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“The main reason I decided to live downtown was, actually, proximity to work. With the office being only two blocks away…

The office has been there since 1987, and my grandfather built it. He started our dental practice in 1954 in the Southern United building on the corner of Martin Luther King and Cherry. We’ve always been downtown.


I can’t believe this is the place I grew up in. I was excited about coming, moving back to town. When I was looking for a house, we joked that I wouldn’t look at anything on the other side of the interstate. I looked at a lot of houses that have been improved and redone…and living next door to Joe and Evelyn….you know, they…I felt like I took a page out of their book.


If I was gonna live downtown and be kind of a downtown person, I needed to earn my stripes and redo one. I wanted to put my mark on, you know, and add to everything that’s going on.


You know it’s like an avalanche. The more people that get involved and the more we’re all improving, the better it is for everybody. So, I wanted to use the historic tax credit program. And, with some advice from Kim and the folks at Historic Macon, I figured I would find a cheap place that needed a lot of work and go from there. I had the confidence, though, to do it because of my mom. You know, she’s redone a bunch of places to use for executive offices. She’s repurposed some places.


I think Arlington Place is the most underestimated street in all of downtown. There are some beautiful homes. And, they’re all pretty old. You know, a lot of 1850s, 1860s, 1870s. I have realized that there’s always something to be done.


I’m having a blast. I’ve got great neighbors. Living on Arlington Place is almost like a little neighborhood. It’s a lot quieter. There’s a lot less traffic. We’ve got The Brick.

I just wish we could get a bakery.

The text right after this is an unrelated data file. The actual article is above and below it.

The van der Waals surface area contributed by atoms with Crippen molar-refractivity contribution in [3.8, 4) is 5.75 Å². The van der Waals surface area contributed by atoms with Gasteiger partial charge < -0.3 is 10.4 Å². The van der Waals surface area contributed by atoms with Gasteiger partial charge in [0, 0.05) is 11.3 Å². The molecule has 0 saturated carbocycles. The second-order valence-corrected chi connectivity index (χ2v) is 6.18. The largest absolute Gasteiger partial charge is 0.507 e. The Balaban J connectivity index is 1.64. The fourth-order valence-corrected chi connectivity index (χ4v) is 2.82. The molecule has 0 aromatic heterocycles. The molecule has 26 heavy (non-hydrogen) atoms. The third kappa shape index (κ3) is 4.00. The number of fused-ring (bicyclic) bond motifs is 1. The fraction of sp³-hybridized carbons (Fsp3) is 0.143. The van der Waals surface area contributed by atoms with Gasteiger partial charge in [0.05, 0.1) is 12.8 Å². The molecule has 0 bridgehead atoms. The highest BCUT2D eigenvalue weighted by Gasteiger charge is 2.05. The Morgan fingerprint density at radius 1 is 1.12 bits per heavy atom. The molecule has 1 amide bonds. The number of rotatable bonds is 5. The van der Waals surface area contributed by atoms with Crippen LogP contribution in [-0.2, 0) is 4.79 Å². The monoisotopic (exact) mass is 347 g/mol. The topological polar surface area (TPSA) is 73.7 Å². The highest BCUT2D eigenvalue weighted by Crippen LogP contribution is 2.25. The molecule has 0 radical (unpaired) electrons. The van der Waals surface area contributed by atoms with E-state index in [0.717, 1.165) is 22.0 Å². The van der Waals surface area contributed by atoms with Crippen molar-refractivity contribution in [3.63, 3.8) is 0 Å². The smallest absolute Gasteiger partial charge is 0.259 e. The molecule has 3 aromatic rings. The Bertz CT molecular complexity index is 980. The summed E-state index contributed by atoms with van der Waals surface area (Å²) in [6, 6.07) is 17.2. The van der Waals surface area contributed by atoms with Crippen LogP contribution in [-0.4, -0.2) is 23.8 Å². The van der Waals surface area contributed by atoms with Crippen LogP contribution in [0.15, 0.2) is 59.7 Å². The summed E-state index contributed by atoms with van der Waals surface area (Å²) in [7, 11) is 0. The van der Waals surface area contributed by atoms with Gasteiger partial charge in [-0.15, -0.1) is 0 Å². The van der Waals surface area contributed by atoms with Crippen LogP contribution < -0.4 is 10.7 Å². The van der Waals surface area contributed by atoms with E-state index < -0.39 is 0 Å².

I like to think that because of something that I did, that other young people can say, ‘If that guy can do it, I can do that, too.’ Because I think that’s what we need. Momentum. It’s all momentum.


Hopefully what I can do for the community is be a part of that support system for Macon as a whole. You know, the more we do for the community, the more we support everybody else.


My mother…and Historic Macon, they were part of my support system.


I would hope that my legacy could be: This guy turned a crappy house into a really nice place to live. And if I don’t live there forever, hey, somebody else can enjoy it. But, I think that if we can just turn around one at a time.


I told myself when I got done, ‘I am never doing this again.’ I think it’s probably…I’ve never had a baby…but it’s probably like pregnancy. After you’ve had the baby, you’re just ready to do it again! So, I think I’ve gotten to that point.


The fact that I know exactly what’s behind all these nooks and crannies, what’s underneath the old plaster, or what’s up underneath the house, the structure of it…I mean, it’s pretty cool to think that, you know, we unearthed all kinds of stuff in terms of what’s been done to the house over the years, little notes and letters and stuff like that which were pretty cool.


It’s a real familiarity with the house, more so than any place I’ve lived in before. Kind of like an adopted dog.


The house was built in 1865. We found some documentation on my house at the library. They have a registry you can go on and see if your home is in there. One of the things they wrote about my house is that it was architecturally too awkward and imposing on the hillside, or something like that. I was like, ‘Don’t be talkin’ ‘bout my house like that!’

It would be hard to give up my house… One of the things I always tell people, even just who come and visit is…really where we came from. Without knowing where we started or we came from, it’s hard to appreciate where we are now. I think that’s probably telling for both a single home renovation and the city as a whole.”

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